After another break from the studio, this time due to a trip to North Carolina, I got back into the studio today and started work on another artist's book. This time, the "pages" are going to be 12" x 9" canvas panels, which I will eventually bind in an accordion fold by gluing them to a long strip of canvas or something of similar strength. I began building up the surfaces of the panels today with heavy layers of modelling paste, and gel medium tinted with a little iridescent gold, into which I pressed pieces of cut up scrim. I also used a piece of stiff card to create a window in the modelling paste, into which I can glue a contrasting object/texture at a later stage. The image content of this book will be more abstract than the paintings I've been doing lately, but they will still be related to the themes of my current exhibition, A History of Coal.
My latest exhibition, A History of Coal (Corner, 2912 N. Milwaukee Avenue, Chicago), just got a Recommended rating and highly complimentary review from Art New City in Chicago. New City was basically Time Out before Time Out came to town, and is still standing now that Time Out gave up its print edition and disappeared into cyberspace. In other words, around here it's considered a nice thing to get a decent review from New City. Click here to read the review.
The idea for the show came about when artist Lynn Basa and I swapped studio visits last summer after being merely Facebook friends for a number of years. I liked Lynn's work, Lynn liked mine, particularly the stop motion animations and paintings related to my memories of growing up in a mining town in England. Lynn mentioned that she was going to run a new exhibition space out of the studio building she owns near Chicago's Logan Square, and she invite me to do an installation there. That's how the idea for the show started.
I wanted to do something specific to the space, related to my existing work, but consisting of mainly new pieces. After I got back from Paris at the end of January, I shot a new 7 minute stop motion animation, playing around with my grandfather being in a mining accident in the 1930s. The gallery space, which is called Corner, has two street-facing windows, so I decided to make a diorama with moving parts in one window, and install some long accordion books in the other window. Curator Teresa SIlva agreed to write a catalogue essay for the show, a first for me, and one great thing that came out of that was the chance to listen to Teresa's responses to the work in progress and to adapt the work a little, here and there, to take account of some of her excellent suggestions.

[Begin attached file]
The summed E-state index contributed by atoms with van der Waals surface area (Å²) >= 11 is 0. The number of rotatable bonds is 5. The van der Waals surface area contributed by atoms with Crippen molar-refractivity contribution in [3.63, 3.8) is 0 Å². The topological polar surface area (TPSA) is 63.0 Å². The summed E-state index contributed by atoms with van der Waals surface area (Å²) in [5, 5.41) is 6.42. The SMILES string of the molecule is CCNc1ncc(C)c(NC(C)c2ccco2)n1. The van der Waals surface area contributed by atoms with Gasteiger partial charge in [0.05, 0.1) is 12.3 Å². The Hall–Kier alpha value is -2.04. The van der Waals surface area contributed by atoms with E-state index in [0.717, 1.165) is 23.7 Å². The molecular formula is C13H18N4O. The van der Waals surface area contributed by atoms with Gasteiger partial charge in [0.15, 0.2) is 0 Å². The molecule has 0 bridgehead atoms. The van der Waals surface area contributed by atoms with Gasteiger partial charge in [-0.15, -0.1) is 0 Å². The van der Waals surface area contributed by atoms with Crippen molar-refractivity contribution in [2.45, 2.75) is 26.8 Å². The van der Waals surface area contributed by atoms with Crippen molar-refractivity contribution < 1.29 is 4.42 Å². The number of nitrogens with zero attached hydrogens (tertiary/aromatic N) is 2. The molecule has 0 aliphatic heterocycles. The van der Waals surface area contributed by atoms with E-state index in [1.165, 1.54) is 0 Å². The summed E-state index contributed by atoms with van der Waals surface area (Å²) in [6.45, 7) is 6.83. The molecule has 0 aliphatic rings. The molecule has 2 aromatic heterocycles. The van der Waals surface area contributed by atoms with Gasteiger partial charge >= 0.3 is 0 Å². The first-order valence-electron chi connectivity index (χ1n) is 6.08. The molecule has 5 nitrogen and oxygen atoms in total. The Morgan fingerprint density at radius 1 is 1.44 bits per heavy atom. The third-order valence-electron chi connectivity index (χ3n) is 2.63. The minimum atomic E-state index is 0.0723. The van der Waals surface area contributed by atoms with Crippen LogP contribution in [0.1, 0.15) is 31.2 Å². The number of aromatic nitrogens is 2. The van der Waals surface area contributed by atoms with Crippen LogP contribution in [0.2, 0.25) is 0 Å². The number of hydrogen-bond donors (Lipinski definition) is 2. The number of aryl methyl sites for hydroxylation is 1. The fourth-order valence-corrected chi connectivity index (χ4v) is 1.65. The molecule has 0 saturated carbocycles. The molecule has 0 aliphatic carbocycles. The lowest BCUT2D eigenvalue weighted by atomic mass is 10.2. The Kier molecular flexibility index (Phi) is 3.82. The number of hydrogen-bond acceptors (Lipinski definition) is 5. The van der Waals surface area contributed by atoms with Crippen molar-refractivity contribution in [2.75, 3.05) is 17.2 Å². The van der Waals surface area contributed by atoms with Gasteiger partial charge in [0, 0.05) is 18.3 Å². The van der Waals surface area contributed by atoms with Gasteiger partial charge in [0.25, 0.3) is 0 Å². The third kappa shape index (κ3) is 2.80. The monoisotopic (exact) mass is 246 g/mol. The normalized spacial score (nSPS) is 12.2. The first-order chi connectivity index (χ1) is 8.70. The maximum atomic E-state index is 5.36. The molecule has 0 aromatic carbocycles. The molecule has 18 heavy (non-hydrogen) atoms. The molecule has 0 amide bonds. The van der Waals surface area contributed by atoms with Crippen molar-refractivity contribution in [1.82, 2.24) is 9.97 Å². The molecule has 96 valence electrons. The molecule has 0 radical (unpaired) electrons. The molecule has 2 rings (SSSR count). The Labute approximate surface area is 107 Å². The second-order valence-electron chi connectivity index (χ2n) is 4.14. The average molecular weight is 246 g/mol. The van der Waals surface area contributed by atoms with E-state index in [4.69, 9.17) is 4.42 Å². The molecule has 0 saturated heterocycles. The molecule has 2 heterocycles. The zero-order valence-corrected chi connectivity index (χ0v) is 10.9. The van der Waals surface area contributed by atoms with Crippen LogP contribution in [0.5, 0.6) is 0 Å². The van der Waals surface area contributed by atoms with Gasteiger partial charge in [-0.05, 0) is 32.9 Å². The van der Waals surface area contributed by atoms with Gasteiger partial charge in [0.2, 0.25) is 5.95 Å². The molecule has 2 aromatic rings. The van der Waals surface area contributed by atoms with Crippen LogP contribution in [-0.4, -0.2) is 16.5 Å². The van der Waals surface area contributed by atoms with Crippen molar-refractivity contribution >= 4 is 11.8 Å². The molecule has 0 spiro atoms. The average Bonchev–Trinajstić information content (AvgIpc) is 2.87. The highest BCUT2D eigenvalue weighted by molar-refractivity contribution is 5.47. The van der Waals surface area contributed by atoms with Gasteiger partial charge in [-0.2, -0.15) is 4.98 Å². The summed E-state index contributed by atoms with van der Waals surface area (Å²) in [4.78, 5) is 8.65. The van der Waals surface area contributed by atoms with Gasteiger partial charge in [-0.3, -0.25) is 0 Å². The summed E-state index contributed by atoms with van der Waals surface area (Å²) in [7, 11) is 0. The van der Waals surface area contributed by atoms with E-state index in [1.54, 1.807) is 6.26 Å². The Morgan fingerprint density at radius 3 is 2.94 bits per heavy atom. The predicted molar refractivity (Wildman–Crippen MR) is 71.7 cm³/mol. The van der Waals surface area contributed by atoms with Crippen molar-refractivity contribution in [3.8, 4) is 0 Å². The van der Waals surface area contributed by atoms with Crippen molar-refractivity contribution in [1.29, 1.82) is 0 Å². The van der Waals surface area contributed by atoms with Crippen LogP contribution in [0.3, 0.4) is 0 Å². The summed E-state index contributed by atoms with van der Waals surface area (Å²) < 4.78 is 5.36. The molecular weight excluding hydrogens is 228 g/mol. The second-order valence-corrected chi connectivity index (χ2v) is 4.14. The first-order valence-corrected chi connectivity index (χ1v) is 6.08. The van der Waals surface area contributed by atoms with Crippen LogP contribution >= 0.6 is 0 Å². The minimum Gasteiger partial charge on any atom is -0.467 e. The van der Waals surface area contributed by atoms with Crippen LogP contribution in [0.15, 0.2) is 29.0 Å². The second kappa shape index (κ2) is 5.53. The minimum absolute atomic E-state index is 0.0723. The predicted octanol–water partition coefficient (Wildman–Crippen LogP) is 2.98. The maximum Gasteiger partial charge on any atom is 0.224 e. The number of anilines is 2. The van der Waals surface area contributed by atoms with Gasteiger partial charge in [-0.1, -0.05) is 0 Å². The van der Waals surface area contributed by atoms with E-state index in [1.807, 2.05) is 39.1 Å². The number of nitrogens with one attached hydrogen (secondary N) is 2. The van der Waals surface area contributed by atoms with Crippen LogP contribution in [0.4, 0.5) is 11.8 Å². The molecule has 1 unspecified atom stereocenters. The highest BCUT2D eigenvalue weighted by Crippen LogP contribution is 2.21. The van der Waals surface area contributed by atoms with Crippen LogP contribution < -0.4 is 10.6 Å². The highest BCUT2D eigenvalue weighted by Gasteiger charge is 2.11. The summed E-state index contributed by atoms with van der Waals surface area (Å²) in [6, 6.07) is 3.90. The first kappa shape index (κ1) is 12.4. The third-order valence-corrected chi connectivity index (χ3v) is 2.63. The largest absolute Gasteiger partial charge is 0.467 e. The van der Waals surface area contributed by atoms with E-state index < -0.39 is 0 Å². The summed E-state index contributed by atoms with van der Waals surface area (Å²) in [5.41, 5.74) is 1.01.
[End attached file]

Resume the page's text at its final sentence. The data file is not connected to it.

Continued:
I knew that the thing that would give me the most trouble was the diorama. My original plan was to take the materials from the sets I'd created for the film, and make a two-level diorama with spinning machinery, whirling angels, and a model of a miner swinging an axe or a pick. As the time until the opening night started to race closer, I realised that I might have to change that idea. Then, with a week to go, I came down with a heavy dose of flu. It was bad enough to have the sweats, and the chills, and the aches and fatigue, but it was worse to be forced to spend precious days in bed, and to be wracked with anxiety about even finishing the show, never mind being well enough to attend the opening. At one point, I even considered scrapping the idea of a diorama altogether, and just placing a few of the stop-motion models in that window space. But somehow I managed to drag myself to the gallery on the day before the opening, and spend a day putting a scaled down version of the diorama together. I was still ill on the opening night itself, so that I had to abandon my plan to sing some mining songs. But I had been telling myself, all through that last worrying week, something that I have found from long experience to be true: don't worry too much, because the project always gets finished somehow.
And then, when the review came out, it turned out that it was the diorama that the reviewer had the strongest response to, even considering it the real heart of the show. Something that I thought was compromised, and that I thought at one point might not even have been made. There's a lesson in here, I suppose: not that it's great to be ill when you're finalizing an installation, but that putting it together using the unconscious mind, and largely improvising on the spot, might be a good part of the creative process.
This is my studio blog. I also have another blog, Praeterita, which contains more general art-related posts.